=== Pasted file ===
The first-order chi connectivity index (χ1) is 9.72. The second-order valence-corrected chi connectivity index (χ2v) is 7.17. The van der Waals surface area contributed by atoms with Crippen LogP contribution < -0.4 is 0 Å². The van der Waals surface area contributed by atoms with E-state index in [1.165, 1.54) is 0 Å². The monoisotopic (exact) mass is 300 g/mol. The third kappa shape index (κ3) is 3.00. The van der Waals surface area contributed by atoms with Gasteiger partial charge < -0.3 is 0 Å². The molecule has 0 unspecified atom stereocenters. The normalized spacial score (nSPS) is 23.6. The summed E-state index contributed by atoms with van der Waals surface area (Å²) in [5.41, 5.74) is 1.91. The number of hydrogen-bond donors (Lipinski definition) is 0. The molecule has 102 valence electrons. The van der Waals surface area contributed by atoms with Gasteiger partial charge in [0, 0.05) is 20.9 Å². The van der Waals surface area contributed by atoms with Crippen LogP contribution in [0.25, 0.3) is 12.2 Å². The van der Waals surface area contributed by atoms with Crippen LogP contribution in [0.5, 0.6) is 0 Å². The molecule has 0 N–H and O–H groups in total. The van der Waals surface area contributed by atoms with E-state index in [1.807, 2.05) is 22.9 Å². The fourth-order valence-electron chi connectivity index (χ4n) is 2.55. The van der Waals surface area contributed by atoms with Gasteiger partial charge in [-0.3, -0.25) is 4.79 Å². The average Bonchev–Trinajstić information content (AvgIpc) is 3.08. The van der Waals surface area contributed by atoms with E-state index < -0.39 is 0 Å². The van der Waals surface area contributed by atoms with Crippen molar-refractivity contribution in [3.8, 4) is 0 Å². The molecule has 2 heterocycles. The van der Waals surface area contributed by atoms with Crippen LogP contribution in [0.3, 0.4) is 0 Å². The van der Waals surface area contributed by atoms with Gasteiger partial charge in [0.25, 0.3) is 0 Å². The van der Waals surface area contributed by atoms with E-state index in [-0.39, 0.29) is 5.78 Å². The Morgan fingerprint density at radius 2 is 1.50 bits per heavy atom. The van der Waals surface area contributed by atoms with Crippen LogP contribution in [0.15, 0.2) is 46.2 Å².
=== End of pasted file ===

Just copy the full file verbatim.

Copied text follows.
The first-order chi connectivity index (χ1) is 9.72. The second-order valence-corrected chi connectivity index (χ2v) is 7.17. The van der Waals surface area contributed by atoms with Crippen LogP contribution < -0.4 is 0 Å². The van der Waals surface area contributed by atoms with E-state index in [1.165, 1.54) is 0 Å². The monoisotopic (exact) mass is 300 g/mol. The third kappa shape index (κ3) is 3.00. The van der Waals surface area contributed by atoms with Gasteiger partial charge < -0.3 is 0 Å². The molecule has 0 unspecified atom stereocenters. The normalized spacial score (nSPS) is 23.6. The summed E-state index contributed by atoms with van der Waals surface area (Å²) in [5.41, 5.74) is 1.91. The number of hydrogen-bond donors (Lipinski definition) is 0. The molecule has 102 valence electrons. The van der Waals surface area contributed by atoms with Gasteiger partial charge in [0, 0.05) is 20.9 Å². The van der Waals surface area contributed by atoms with Crippen LogP contribution in [0.25, 0.3) is 12.2 Å². The van der Waals surface area contributed by atoms with Crippen LogP contribution in [0.5, 0.6) is 0 Å². The molecule has 0 N–H and O–H groups in total. The van der Waals surface area contributed by atoms with E-state index in [1.807, 2.05) is 22.9 Å². The fourth-order valence-electron chi connectivity index (χ4n) is 2.55. The van der Waals surface area contributed by atoms with Gasteiger partial charge in [-0.3, -0.25) is 4.79 Å². The average Bonchev–Trinajstić information content (AvgIpc) is 3.08. The van der Waals surface area contributed by atoms with E-state index < -0.39 is 0 Å². The van der Waals surface area contributed by atoms with Crippen molar-refractivity contribution in [3.8, 4) is 0 Å². The molecule has 2 heterocycles. The van der Waals surface area contributed by atoms with Crippen LogP contribution in [0.3, 0.4) is 0 Å². The van der Waals surface area contributed by atoms with Gasteiger partial charge in [0.25, 0.3) is 0 Å². The van der Waals surface area contributed by atoms with E-state index in [-0.39, 0.29) is 5.78 Å². The Morgan fingerprint density at radius 2 is 1.50 bits per heavy atom. The van der Waals surface area contributed by atoms with Crippen LogP contribution in [0.15, 0.2) is 46.2 Å².